This book! Oh my god, I can't tell you how good this is! When I first read the description of the book, I couldn't really understand how Mercedes could believe what she was doing was a good idea: she's sleeping with other girls' boyfriends! This is not on! But when reading the book, you can really understand her motivation. Her own first time was as awful as it could be, and she just wants to make sure other girls have a better memory than she does. At first, she truly believes that she's doing something good. She feels good about herself afterwards, because she's helping people out; she knows these girls are going to have as good an experience as possible, because of her advice. She likes that she's able to help them. But at the same time, as you're reading you're still thinking, "Ok, Mercedes, I get where you're coming from... but this is not ok. You can't have sex with other people's boyfriends, no matter what your intentions! This is all going to backfire on you!"
The thing is, Mercedes has her issues. There is the experience of her own first time, which we're not told much about for most of the story. There are subtle hints here and there about what happened, but not enough to be sure. I had several theories that I would go back and forth on, one of which was the correct one, but by the time I twigged that was definitely what happened before it's outright said, I had already settled on another theory. Then there's her relationship with her mother, who is constantly chasing youth and the next man. Kim is all about botox, dieting, dressing for men, and she's hardly ever around. I could understand Mercedes dislike of her, but I think there was a lack of communication going on. Kim is clueless, and gives Mercedes all the wrong advice, but I did feel like she actually cared, even if she was misguided about what was right for Mercedes, which in her opinion had to do with guys. When Kim does realise that Mercedes is having different guys over, she almost seems to approve, which is the opposite of what Mercedes wants from her mother. Because of all her issues, Mercedes just wants to control her life.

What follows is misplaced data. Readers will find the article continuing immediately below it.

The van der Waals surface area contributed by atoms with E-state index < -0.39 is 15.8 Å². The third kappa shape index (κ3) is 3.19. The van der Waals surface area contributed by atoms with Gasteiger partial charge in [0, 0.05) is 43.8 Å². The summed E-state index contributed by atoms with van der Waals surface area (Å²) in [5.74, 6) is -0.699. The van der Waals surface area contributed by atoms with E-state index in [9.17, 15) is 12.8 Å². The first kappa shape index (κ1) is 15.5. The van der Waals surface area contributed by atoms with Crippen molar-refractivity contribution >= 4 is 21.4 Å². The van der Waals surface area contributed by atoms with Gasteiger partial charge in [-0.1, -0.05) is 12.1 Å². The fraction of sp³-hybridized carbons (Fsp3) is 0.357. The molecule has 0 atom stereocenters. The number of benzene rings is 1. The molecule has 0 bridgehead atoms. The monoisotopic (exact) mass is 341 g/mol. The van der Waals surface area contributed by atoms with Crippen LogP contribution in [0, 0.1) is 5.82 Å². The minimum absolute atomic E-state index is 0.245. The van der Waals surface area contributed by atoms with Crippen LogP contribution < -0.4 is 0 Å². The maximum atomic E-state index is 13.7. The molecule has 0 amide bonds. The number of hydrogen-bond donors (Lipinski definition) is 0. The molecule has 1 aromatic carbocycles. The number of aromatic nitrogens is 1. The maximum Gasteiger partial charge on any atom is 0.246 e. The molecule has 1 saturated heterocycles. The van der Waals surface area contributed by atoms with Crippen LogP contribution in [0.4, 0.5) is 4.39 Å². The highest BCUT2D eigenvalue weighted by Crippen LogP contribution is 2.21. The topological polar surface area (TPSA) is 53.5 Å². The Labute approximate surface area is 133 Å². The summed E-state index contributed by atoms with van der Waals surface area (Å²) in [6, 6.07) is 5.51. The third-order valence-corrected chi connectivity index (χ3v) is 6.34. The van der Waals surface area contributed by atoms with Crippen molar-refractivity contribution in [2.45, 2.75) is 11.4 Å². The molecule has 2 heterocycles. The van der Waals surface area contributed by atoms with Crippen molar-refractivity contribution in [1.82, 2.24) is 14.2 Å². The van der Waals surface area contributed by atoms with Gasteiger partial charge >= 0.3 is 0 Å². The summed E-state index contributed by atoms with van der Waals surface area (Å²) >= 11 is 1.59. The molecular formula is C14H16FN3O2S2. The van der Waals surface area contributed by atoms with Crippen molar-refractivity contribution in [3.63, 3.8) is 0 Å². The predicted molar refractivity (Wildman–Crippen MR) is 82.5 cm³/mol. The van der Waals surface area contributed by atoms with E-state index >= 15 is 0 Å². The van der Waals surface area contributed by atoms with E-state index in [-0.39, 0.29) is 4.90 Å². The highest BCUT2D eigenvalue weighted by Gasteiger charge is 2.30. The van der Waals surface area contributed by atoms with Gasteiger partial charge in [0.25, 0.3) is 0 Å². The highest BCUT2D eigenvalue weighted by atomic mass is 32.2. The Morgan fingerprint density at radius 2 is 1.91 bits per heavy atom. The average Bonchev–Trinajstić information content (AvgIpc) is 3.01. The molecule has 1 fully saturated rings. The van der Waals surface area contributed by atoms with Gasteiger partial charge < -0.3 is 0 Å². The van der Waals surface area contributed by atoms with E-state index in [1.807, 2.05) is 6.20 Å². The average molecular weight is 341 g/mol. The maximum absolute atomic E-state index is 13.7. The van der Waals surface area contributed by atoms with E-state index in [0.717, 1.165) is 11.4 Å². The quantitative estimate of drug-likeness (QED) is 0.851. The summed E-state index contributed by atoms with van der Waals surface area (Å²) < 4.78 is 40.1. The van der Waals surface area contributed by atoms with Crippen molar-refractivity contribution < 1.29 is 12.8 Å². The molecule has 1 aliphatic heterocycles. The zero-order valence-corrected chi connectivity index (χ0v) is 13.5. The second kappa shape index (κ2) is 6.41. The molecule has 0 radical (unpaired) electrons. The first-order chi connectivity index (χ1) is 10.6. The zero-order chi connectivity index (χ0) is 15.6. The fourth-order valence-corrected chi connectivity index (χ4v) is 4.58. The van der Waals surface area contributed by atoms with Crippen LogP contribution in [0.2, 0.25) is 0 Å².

Which is part of the reason she keeps pushing Zach away. Oh, Zach! He was just the nicest, sweetest guy, and he's so into Mercedes, but she keeps pushing her way. She is only interested in his body, and doesn't like him touching her during the act in any way that is to personal or intimate. She must have control of this area. She cannot be with Zach, or anyone else. She is not going to have some walk out on her again. This way, she calls the shots, she has the power, she is in control. Just the way she likes it.
But when new girl Faye starts school, who is drop dead gorgeous, and so wants to be Mercedes friend, Mercedes has a problem. Because now Zach is looking at Faye the way he used to look at her. And she does not like it one bit. She doesn't want him, but no-one else can have him either. And Faye... she tries so hard to make friends with Mercedes, but she's just not having any of it for a good while. Another person who wants to be let in. She just doesn't have the mental space for either of them. It's almost like she can't afford to care. But things start happening that give Mercedes cause to pause; although Faye enjoys Zach's attention and seems to be interested too, she's also flirting with Mercedes. Or is she? What's with all the touching? And what's with getting so close? And why is Mercedes not sure whether she wants Faye to step back or get closer? This is a really interesting part of the story, because for a lot of it, I had no idea where it was going to go. Is Mercedes bi, maybe? Or perhaps she's just questioning because it's new, and she's never had a girl seem to take interest in her? Will it be Faye? Will it be Zach? Will it be someone else entirely? Will it be no-one? I HAD NO CLUE! And I seriously loved it! It's a real treat when you're reading a book and you really have no real theories of what's lying ahead. It was the same with Mercedes' own experience of losing her virginity, I just wasn't sure what would turn out actually happened. And it was so refreshing to be guessing the whole time! That's the norm for mysteries, not for contemporaries/romances! This story is so unpredictable, it's wonderful!